The EKKO Company of Chicago made a tidy profit selling the stamps to the stations and the albums to the DXers.

Business was so good that the PM Bryant Company, also of Chicago, went into competition with EKKO.

Hundreds of broadcasters participated in the stamp programs.
For more information, click here.


Glenn Hauser's World of Radio

Radio Station "Peace and Progress" broadcast from the Soviet Union during the Cold War, supplementing Radio Moscow's programming with Soviet "public opinion." The station took to the airwaves in 1964, establishing a harsher tone than Radio Moscow even though it pledged to promote "mutual understanding, trust and friendship." Peace and Progress utilized Radio Moscow's shortwave transmitters. Its signal faded with the demise of the Soviet Union, representing genuine "Peace and Progress."

May 9, 2013


Hugo Gernsback

Short Wave Craft was one of a stable of magazines published by Hugo Gernsback, who made significant contributions to the growth of early broadcasting.

The magazine was published in the 1930's and sponsored an organization called the Short Wave League. It featured construction projects, articles on the future of communications, station logs, reader correspondence - and colorful cover art.  

Gernsback's other publications included:
  • Radio and Television
  • Radio-Craft — July 1929 to June 1948 — became Radio-Electronics
  • Radio Electronics — July 1948 to January 2003
  • Radio Electronics Weekly Business Letter
  • Radio Listeners Guide and Call Book 
  • Radio News — July 1919 (as Radio Amateur News) to July 1948
  • Radio Program Weekly
  • Radio Review
  • Science and Invention — formerly Electrical Experimenter. Published August 1920 to August 1931.
  • Science and Mechanics — originally Everyday Mechanics. Changed to Everyday Science and Mechanics in 1931. "Everyday" dropped as March 1937 issue. Published as Science and Mechanics until 1976.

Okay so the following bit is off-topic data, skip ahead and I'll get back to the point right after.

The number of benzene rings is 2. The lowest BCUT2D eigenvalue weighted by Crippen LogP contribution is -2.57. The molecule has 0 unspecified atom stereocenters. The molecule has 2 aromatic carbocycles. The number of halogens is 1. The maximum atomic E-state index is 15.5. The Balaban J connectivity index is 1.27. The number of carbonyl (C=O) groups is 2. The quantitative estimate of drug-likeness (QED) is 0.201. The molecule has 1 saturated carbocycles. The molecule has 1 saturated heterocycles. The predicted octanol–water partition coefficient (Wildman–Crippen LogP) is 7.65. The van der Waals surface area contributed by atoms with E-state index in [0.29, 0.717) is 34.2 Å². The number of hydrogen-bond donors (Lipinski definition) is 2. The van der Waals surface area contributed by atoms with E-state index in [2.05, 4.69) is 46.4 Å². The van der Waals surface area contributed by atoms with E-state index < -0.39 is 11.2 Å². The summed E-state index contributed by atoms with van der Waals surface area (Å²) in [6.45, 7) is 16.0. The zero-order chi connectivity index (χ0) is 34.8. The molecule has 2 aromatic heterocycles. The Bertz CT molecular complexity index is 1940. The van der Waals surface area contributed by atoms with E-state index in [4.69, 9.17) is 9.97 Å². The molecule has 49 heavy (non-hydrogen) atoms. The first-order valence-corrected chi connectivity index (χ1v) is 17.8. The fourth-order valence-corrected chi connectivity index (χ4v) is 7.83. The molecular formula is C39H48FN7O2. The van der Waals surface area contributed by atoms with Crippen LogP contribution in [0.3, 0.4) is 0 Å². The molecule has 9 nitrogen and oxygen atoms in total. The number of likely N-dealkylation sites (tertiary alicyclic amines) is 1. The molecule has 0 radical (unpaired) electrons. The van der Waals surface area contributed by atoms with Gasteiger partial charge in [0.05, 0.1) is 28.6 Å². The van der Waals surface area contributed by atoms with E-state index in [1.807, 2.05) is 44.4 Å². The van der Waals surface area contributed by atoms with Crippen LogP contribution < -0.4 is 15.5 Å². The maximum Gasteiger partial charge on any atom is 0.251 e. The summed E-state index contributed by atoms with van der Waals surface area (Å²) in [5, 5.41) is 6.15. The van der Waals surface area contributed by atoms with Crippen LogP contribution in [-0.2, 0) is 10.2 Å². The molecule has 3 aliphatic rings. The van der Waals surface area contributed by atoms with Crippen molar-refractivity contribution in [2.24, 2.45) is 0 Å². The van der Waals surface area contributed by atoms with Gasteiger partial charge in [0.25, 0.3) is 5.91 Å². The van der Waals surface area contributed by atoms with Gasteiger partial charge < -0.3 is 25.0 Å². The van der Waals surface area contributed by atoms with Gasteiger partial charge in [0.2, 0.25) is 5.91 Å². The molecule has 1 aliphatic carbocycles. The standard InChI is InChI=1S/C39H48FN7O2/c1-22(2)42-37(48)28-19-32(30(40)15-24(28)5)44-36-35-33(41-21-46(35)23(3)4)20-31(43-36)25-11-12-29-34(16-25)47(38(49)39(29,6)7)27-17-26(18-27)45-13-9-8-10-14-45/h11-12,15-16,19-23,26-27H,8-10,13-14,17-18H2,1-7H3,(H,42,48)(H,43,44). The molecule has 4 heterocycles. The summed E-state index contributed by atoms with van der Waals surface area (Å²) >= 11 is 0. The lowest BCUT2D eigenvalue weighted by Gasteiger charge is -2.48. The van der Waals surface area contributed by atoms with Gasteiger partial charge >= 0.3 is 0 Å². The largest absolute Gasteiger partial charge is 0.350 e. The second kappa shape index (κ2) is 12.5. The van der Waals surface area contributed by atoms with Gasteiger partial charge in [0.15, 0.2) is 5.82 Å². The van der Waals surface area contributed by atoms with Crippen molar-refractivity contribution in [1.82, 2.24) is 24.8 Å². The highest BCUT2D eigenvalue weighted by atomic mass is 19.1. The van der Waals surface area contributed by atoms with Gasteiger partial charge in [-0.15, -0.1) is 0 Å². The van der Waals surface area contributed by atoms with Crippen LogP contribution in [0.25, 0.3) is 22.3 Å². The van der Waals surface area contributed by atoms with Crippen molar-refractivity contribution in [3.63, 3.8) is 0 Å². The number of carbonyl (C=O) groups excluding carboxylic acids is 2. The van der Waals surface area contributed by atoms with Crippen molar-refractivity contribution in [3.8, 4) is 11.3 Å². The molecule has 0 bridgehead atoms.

He also started WRNY, a New York City radio station that operated from 1925 to 1934. It was one of the first stations to have regularly scheduled experimental television broadcast starting in August 1928, according to Wikipedia.

However, Gernsback is best remembered as a science fiction writer and publisher of the magazines Amazing Stories and Wonder Stories. Today, the World Science Fiction Convention's annual awards are named "The Hugos" in Gernsback's honor.

For more Short Wave Craft covers, click here.

May 8, 2013


The little county roared on 41 meters.

Radio Tirana, from the capital of Albania, was a major player in international shortwave radio during the Cold War.

The Balkan country was ruled by Stalinist dictator Enver Hoxha, who broke with the Soviet Union and allied with China.

China supplied Radio Tirana powerful shortwave transmitters that beamed programming to North America.

The transmitters also relayed Radio Peking.

Programming included "Leafing Through Our Listeners' Letters" and "Culture and Art in Socialist Albania."

At sign-off Radio Tirana played the communist anthem "Internationale." 

Radio Tirana QSL Card from 1970s

For information on Radio Tirana today, click here.

April 26, 2013


The AT&T High Seas Service operated a ship-to-shore HF radio network consisting of stations WOO in New Jersey, WOM in Florida and KMI in California (photo).

The High Seas Service ceased operations on Nov. 9, 1999.

Today, WLO in Mobile, Alabama, is the only full service ship-to-shore provider of voice, data and e-mail services in the continental U.S.

WLO is operated by ShipCom, LLC.

For frequencies and other information , click here.

April 25, 2013


Pirate station "Radio Caroline" went on the air in March 1964. It was anchored in waters off the United Kingdom. The station broadcast from a variety of vessels into the 1980s on medium wave. Transmitter strength over the years ranged from 10 kilowatts to 50 kilowatts. Its initial frequency was 199 meters (1485/1520 kHz). Broadcasts later moved to 259 meters (1169/1187 kHz).

June 12, 2009


President Dwight D. Eisenhower broadcasts from the Voice of America on its fifteenth anniversary in February 1957. VOA - the official government shortwave service - went on the air during World War Two with programming to Germany and Japan. Today, VOA broadcasts in 46 languages. Its transmitter site in the U.S. is located near Greenville, North Carolina.


Iva Ikuko Toguri D'Aquino, an American, was the woman most identified with the moniker "Tokyo Rose" - the name given to any of a dozen English-speaking female broadcasters of Japanese propaganda during World War II. She was convited of treason in 1949 and pardoned by President Ford in 1977 after evidence emerged a witness had lied at her trial. - Wikipedia


Photo: Doug Garlinger